REPORT OF CASES
Case 1.—History.—A. F., a white Italian boy, aged 8, was admitted to the hospital on Jan. 24, 1926, because of nosebleed. Two weeks before admission he had had a severe epistaxis, which had lasted about fifteen minutes. Three days previous to admission he had had a similar hemorrhage. The day of admission he had nosebleed which had been in progress for more than six hours. The boy was said to have had measles four months previously. Seven days previously, he had had red spots on his body. The past history was otherwise irrelevant.Physical Examination.—Examination on admission revealed a fairly well nourished and developed boy with a moderate amount of bright red blood coming from his nose. The skin was moist, with a few petechiae scattered over the entire body, more marked on both shoulders and on the dorsal spinal region. No ecchymotic areas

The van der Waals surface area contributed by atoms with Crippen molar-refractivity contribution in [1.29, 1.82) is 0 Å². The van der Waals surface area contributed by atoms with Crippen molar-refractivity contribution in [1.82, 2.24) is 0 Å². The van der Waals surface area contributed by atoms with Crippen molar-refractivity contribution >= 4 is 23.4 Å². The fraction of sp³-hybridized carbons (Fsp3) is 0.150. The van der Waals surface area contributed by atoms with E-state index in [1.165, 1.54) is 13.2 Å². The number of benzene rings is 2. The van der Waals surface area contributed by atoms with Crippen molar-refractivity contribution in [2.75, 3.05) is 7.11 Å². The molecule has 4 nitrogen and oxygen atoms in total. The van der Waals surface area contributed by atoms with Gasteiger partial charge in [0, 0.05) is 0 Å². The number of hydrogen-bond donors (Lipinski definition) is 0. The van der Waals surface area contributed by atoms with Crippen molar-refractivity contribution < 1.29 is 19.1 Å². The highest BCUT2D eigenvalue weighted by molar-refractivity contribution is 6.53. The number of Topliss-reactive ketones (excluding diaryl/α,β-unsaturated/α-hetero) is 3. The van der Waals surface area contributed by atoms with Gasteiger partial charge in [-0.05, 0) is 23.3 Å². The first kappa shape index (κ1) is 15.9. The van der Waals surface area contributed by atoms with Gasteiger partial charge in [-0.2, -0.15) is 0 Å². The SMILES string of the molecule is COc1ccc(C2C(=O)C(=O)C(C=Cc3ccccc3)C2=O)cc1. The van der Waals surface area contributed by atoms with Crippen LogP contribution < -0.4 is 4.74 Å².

DE SANCTIS AG, ALLEN AW. PURPURA HAEMORRHAGICA (THROMBOCYTOPENIA). Am J Dis Child. 1931;41(3):552–567. doi:10.1001/archpedi.1931.01940090069008
Customize your JAMA Network experience by selecting one or more topics from the list below.